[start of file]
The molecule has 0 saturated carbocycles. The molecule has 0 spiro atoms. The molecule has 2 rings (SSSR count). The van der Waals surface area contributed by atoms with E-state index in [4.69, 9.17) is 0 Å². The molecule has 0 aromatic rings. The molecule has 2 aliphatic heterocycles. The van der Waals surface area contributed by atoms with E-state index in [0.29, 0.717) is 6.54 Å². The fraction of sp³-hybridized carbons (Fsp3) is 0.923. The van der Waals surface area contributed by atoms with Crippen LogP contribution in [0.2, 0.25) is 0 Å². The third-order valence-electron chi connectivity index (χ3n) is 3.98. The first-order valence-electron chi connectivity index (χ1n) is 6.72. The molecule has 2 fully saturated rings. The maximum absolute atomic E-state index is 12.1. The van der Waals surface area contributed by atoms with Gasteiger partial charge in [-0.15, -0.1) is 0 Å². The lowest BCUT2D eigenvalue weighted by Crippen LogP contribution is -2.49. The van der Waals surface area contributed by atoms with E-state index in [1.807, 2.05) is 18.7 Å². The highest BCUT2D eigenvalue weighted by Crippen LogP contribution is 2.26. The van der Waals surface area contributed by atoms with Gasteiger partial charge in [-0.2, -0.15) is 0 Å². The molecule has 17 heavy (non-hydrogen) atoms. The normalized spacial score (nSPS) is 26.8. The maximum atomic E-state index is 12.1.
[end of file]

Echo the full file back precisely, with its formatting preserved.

The molecule has 0 saturated carbocycles. The molecule has 0 spiro atoms. The molecule has 2 rings (SSSR count). The van der Waals surface area contributed by atoms with E-state index in [4.69, 9.17) is 0 Å². The molecule has 0 aromatic rings. The molecule has 2 aliphatic heterocycles. The van der Waals surface area contributed by atoms with E-state index in [0.29, 0.717) is 6.54 Å². The fraction of sp³-hybridized carbons (Fsp3) is 0.923. The van der Waals surface area contributed by atoms with Crippen LogP contribution in [0.2, 0.25) is 0 Å². The third-order valence-electron chi connectivity index (χ3n) is 3.98. The first-order valence-electron chi connectivity index (χ1n) is 6.72. The molecule has 2 fully saturated rings. The maximum absolute atomic E-state index is 12.1. The van der Waals surface area contributed by atoms with Gasteiger partial charge in [-0.15, -0.1) is 0 Å². The lowest BCUT2D eigenvalue weighted by Crippen LogP contribution is -2.49. The van der Waals surface area contributed by atoms with E-state index in [1.807, 2.05) is 18.7 Å². The highest BCUT2D eigenvalue weighted by Crippen LogP contribution is 2.26. The van der Waals surface area contributed by atoms with Gasteiger partial charge in [-0.2, -0.15) is 0 Å². The molecule has 17 heavy (non-hydrogen) atoms. The normalized spacial score (nSPS) is 26.8. The maximum atomic E-state index is 12.1.